A Brief Bit of History

Muskogee Co OK

2000 Muskogee Telephone Book

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The Indian Territory of Eastern Oklahoma, known today as the greater Muskogee area, prospered because of the fertile prairie and the abundance of water. When the Louisiana Purchase opened the territory in 1803, trading posts flourished. Pioneers traded goods with the Indians in exchange for furs, skins, bear oil, and beeswax.

The Verdigris, Grand, and Arkansas River, nicknamed the Three Forks, were the major means of transporting goods. In 1828 steamboats, replaced barges, and the trade business boomed. In 1872 the Missouri, Kansas & Texas Railroad was extended to this area. Settlers, who founded Muskogee, followed the railroad's expansion.

Muskogee, which serves as a hub community for northeastern Oklahoma, is located in the middle of the world's largest concentration of man-made lakes. The area claims to have more shoreline than any other inland state. The name Muskogee evolved from the Creek Indian Tribe, who called it Muscogee. Muskogee was incorporated in 1898 under provisions of the Dawes Commission, which allowed settlement within the Indian Territory.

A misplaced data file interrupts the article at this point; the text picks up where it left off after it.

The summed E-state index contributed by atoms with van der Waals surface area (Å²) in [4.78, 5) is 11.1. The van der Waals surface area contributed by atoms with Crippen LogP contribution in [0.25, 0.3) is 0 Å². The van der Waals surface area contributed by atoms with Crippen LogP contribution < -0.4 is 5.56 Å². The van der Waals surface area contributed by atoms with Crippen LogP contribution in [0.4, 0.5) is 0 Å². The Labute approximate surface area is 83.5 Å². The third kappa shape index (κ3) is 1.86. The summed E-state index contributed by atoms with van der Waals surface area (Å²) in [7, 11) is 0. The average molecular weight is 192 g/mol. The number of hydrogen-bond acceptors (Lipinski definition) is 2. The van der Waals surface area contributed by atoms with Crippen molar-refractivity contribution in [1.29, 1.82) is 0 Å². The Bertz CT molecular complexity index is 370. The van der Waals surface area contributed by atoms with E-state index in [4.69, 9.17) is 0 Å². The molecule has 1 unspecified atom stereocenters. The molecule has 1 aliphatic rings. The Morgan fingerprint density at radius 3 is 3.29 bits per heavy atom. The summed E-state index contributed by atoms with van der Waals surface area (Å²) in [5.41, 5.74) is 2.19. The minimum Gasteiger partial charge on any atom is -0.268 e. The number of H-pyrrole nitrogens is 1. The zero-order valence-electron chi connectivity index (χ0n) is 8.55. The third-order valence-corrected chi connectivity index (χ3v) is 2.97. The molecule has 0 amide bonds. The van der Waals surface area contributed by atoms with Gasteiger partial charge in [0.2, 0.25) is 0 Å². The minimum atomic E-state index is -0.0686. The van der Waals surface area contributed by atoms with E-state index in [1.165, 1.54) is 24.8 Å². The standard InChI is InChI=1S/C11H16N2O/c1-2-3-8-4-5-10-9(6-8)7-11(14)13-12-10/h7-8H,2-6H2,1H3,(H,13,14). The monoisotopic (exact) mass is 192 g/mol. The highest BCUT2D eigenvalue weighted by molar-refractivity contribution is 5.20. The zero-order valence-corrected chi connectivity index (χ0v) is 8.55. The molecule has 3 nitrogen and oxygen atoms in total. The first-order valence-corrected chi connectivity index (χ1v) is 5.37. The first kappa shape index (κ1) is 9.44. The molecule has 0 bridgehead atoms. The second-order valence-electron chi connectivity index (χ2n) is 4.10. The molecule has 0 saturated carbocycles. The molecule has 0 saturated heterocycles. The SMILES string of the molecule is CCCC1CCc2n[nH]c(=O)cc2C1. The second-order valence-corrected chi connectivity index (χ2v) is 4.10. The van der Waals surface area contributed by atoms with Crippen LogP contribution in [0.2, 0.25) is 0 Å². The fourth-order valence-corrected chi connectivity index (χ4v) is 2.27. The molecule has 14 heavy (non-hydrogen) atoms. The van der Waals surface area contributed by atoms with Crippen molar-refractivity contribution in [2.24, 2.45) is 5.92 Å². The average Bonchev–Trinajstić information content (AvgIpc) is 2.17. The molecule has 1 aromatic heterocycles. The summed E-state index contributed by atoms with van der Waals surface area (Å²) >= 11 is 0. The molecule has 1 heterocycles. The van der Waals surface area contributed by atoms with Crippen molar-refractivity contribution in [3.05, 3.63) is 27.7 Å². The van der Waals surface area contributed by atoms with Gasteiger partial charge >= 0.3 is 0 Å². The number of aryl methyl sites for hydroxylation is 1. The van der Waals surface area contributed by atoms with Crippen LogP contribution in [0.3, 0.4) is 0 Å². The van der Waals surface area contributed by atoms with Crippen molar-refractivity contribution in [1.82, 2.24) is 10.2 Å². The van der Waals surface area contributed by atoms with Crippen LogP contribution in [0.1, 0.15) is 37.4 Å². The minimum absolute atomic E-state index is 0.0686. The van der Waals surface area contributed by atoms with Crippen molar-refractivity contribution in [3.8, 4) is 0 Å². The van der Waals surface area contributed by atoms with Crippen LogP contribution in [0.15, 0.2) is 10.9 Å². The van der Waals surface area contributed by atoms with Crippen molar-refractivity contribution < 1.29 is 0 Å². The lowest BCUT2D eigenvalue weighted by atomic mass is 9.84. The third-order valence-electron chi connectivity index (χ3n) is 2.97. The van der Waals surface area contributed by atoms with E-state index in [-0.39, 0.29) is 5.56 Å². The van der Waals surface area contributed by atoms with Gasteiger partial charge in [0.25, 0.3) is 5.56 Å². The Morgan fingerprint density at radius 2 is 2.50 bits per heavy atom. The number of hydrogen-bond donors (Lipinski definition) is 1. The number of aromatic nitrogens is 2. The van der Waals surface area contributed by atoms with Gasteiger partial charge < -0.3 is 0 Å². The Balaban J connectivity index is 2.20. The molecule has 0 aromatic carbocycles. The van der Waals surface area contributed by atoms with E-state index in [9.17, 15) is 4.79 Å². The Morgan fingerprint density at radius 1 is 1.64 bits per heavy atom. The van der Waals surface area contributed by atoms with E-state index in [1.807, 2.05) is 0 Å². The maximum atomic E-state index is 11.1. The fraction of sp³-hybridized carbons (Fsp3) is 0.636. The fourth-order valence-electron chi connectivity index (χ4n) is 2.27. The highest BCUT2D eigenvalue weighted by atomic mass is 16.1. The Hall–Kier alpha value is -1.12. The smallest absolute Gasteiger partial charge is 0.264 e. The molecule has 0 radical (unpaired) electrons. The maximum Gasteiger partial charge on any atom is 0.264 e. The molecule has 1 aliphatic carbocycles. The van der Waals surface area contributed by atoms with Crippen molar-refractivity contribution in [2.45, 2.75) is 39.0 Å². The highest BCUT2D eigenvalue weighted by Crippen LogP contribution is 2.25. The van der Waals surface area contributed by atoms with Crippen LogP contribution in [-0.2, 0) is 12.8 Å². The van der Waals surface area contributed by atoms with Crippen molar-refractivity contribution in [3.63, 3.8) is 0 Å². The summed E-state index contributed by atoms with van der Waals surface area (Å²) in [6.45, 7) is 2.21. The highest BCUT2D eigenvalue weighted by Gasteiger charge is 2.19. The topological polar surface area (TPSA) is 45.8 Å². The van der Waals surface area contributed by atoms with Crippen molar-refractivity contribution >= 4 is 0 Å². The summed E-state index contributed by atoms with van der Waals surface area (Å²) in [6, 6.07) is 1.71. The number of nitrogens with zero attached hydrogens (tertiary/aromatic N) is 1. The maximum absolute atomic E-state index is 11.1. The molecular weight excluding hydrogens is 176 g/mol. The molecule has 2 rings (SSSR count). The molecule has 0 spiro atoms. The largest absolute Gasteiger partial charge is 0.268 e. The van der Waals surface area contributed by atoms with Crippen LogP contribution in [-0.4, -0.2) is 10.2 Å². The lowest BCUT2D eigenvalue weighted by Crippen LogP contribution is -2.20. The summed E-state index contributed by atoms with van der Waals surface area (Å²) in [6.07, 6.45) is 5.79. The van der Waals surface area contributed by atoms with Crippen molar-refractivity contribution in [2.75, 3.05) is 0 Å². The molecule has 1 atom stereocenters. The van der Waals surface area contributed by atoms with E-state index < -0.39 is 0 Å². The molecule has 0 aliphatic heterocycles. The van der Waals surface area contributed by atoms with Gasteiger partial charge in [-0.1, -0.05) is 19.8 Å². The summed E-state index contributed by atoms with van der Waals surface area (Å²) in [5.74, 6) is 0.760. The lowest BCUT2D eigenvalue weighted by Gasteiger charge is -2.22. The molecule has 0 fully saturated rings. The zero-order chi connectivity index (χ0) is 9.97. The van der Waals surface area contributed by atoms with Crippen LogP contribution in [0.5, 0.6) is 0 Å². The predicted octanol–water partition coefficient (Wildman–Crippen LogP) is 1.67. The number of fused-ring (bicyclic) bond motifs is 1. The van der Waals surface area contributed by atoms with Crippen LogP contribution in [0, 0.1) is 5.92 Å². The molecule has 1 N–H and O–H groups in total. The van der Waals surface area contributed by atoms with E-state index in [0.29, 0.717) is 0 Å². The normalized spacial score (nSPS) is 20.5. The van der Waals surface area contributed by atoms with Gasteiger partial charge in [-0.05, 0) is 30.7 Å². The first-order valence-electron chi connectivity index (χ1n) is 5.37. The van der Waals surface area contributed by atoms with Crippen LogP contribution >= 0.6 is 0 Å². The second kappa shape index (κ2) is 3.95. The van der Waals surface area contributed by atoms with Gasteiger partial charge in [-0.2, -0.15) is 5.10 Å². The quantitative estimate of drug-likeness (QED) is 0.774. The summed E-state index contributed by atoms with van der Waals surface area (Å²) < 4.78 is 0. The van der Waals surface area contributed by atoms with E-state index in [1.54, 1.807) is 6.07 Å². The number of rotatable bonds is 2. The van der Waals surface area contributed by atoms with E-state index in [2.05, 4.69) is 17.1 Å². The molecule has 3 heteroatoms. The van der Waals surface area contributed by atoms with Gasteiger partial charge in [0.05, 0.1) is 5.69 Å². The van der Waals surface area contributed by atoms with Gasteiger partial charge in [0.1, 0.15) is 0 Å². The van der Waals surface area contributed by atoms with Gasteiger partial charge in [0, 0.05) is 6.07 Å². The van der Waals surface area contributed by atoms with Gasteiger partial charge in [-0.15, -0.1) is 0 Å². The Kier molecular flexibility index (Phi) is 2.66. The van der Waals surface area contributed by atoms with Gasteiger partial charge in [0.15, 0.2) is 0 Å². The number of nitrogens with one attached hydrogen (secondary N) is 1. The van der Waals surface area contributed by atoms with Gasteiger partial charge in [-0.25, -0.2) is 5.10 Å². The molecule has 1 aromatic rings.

Today's downtown Muskogee retains its brick sidewalks and period lighting reminiscent of its early days.

The city serves as the county seat of Muskogee county and remains a major port center. It is home to two junior colleges, a four-year college, and a vocational-technical state college. Muskogee has been dubbed the "Festival City" because it hosts the annual Azalea Festival and the Indian Summer Festival.

East of Muskogee is Fort Gibson, a rural town surrounded by historic structures. The military post after which it was named was active from 1824 to 1890. Republic of Texas President Sam Houston, US President Zachary Taylor, and Confederate President Jefferson Davis were fort visitors.

Other historical communities include nearby Porum, home of Belle Starr, known as the "Queen of the Bandits." History is also relived in Checotah, which annually presents a reenactment of the Battle of Honey Springs.

Tahlequah, northeast of Muskogee, is flanked by the Illinois River, Lake Tenkiller, and Lake Ft. Gibson. It is the capital of the Cherokee Nation tribal government. Many historic sites, dating back to the town's founding in 1839, are here. The Cherokee National Holiday, celebrated on Labor Day, includes powwows, games and sports. Tahlequah is home to the main campus of Northeastern State University.

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"This Page Was Last Updated Tuesday, 14-Jul-2009 00:32:51 EDT"

© Sue Tolbert